Where.  Is.  The.  Progress.

You keep demanding that everyone present proof of absence, whereas everyone else is saying how about BO present some bone-fide rockets.
« Last Edit: 01/25/2023 02:27 am by meekGee »
ABCD - Always Be Counting Down

Offline woods170

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*snip*
USAF viewed the results and saw much progress in Vulcan development, with a high number of milestones completed. But they also saw way-less-than-much progress in New Glenn development, with a much lower number of milestones completed.
*snip*

Perhaps now we are getting somewhere.

How many milestones did ULA complete compared to Blue Origin? Which milestones were they? Can you provide a link with this information?

Also, when did they characterize Blue Origin's performance as poor or too slow?

I'm gonna bet you are asking the impossible. That information probably isn't public.

Interesting take, particularly since it undermines your repeatedly expressed position.

I must ask, then, how does Woods know that New Glenn wasn't meeting its milestones, while Vulcan was completing a "high number" of them? In an above comment, Woods says that Blue Origin had completed just over half of their Phase 1 milestones.
Well, there's a flight Vulcan sitting at the cape today starting its integration for flight. But even the most ardent BO fans would not be able to claim with a straight face that there is a finished New Glenn first stage with 7 mounted engines, a finished upper stage with engines mounted, and finished fairings, all completed and ready for integration and rollout. That's a fairly concrete milestone to compare.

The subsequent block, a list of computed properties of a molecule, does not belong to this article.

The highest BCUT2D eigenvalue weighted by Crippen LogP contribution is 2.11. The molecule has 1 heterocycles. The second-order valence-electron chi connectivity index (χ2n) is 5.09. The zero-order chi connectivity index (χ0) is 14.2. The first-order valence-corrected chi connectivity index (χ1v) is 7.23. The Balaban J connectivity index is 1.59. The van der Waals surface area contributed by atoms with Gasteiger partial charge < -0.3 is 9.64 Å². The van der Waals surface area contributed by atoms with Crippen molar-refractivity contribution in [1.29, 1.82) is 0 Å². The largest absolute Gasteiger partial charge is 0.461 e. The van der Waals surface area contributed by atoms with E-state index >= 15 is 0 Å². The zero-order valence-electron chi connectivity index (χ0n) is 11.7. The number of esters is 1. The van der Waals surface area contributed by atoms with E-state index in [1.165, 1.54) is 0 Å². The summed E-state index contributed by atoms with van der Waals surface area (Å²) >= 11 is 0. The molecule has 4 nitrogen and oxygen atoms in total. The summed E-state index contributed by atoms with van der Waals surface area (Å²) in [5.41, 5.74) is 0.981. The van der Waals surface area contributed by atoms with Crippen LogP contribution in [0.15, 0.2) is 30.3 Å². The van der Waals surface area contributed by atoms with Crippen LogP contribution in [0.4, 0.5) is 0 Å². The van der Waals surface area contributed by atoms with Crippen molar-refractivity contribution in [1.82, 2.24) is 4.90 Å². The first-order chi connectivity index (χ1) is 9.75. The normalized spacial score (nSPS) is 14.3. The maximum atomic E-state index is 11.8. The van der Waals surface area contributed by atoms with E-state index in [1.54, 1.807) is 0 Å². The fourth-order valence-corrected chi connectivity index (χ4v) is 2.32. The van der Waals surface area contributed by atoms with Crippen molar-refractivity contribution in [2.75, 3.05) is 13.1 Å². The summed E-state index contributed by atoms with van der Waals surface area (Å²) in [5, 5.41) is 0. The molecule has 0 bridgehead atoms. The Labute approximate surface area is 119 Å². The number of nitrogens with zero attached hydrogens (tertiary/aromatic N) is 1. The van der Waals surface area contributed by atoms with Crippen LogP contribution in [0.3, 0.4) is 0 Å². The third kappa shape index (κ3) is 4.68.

Emphasis mine.

Exactly!

Even without having the benefit of being able to talk to sources inside ULA, SpaceX, Airbus, etc., anyone who kept his/hers eyes peeled has seen that ULA overcame Blue's 3-year lead in a rapid pace.

And that is not because Blue supposedly has no experience in building orbital class rockets. They vacuumed up a huge number of(former) SpaceX, ULA, Boeing, LockMart and NASA folks. All the experience they need is there. All the money they needed was there as well: starting in 2015 Jeff's been consistently funding Blue from his own pockets with at least $1B per year. Heck, they even found a stray $3B to try to change NASA's mind with regards to the HLS award to SpaceX. So, availability of funding is not the issue either.

Then why is it that Blue allowed ULA to overtake them in the Phase 2 NSSL competition?

Well, in my opinion it is because being competitive is NOT in Blue's DNA. Being fast is NOT in Blue's DNA. And that is why they continue to lose competitions for government work. I would not be surprised if the second HLS award goes to Dynetics. I also wouldn't be surprised if, in round 2 of Commercial LEO Destinations, Starlab is selected instead of Blue's Orbital Reef.
« Last Edit: 01/25/2023 09:36 am by woods170 »

Offline woods170

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Can you explain how your comment relates to the the NSSL contract's development milestones (which we have already established we do not know what they were for each company)?